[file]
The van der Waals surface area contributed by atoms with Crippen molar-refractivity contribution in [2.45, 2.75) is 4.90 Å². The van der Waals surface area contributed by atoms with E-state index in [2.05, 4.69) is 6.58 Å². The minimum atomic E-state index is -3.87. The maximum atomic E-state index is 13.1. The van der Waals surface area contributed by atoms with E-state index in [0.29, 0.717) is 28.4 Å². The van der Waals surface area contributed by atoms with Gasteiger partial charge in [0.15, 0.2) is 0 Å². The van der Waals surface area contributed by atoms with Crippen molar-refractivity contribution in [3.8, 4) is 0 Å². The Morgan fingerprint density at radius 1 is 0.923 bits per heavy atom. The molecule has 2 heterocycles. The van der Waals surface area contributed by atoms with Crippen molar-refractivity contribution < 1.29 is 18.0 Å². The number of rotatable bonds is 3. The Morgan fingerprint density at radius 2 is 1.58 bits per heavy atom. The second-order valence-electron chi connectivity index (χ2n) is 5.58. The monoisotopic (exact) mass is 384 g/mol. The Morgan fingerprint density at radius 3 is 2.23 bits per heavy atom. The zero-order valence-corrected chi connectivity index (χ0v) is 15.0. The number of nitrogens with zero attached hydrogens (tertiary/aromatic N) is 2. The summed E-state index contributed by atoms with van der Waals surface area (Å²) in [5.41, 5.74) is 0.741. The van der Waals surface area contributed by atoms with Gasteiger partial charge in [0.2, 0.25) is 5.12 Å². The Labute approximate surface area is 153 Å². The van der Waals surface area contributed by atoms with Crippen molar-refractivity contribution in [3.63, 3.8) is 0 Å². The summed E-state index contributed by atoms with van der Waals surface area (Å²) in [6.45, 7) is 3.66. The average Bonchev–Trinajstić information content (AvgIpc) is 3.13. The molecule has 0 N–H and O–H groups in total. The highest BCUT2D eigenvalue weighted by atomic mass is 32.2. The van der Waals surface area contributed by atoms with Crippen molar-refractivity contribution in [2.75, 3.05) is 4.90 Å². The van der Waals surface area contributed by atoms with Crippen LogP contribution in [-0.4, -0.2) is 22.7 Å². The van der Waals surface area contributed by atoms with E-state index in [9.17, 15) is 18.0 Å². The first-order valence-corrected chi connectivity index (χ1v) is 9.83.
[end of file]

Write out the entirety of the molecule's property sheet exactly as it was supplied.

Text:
The van der Waals surface area contributed by atoms with Crippen molar-refractivity contribution in [2.45, 2.75) is 4.90 Å². The van der Waals surface area contributed by atoms with E-state index in [2.05, 4.69) is 6.58 Å². The minimum atomic E-state index is -3.87. The maximum atomic E-state index is 13.1. The van der Waals surface area contributed by atoms with E-state index in [0.29, 0.717) is 28.4 Å². The van der Waals surface area contributed by atoms with Gasteiger partial charge in [0.15, 0.2) is 0 Å². The van der Waals surface area contributed by atoms with Crippen molar-refractivity contribution in [3.8, 4) is 0 Å². The Morgan fingerprint density at radius 1 is 0.923 bits per heavy atom. The molecule has 2 heterocycles. The van der Waals surface area contributed by atoms with Crippen molar-refractivity contribution < 1.29 is 18.0 Å². The number of rotatable bonds is 3. The Morgan fingerprint density at radius 2 is 1.58 bits per heavy atom. The second-order valence-electron chi connectivity index (χ2n) is 5.58. The monoisotopic (exact) mass is 384 g/mol. The Morgan fingerprint density at radius 3 is 2.23 bits per heavy atom. The zero-order valence-corrected chi connectivity index (χ0v) is 15.0. The number of nitrogens with zero attached hydrogens (tertiary/aromatic N) is 2. The summed E-state index contributed by atoms with van der Waals surface area (Å²) in [5.41, 5.74) is 0.741. The van der Waals surface area contributed by atoms with Gasteiger partial charge in [0.2, 0.25) is 5.12 Å². The Labute approximate surface area is 153 Å². The van der Waals surface area contributed by atoms with Crippen molar-refractivity contribution in [3.63, 3.8) is 0 Å². The summed E-state index contributed by atoms with van der Waals surface area (Å²) in [6.45, 7) is 3.66. The average Bonchev–Trinajstić information content (AvgIpc) is 3.13. The molecule has 0 N–H and O–H groups in total. The highest BCUT2D eigenvalue weighted by atomic mass is 32.2. The van der Waals surface area contributed by atoms with Crippen molar-refractivity contribution in [2.75, 3.05) is 4.90 Å². The van der Waals surface area contributed by atoms with Crippen LogP contribution in [-0.4, -0.2) is 22.7 Å². The van der Waals surface area contributed by atoms with E-state index in [9.17, 15) is 18.0 Å². The first-order valence-corrected chi connectivity index (χ1v) is 9.83.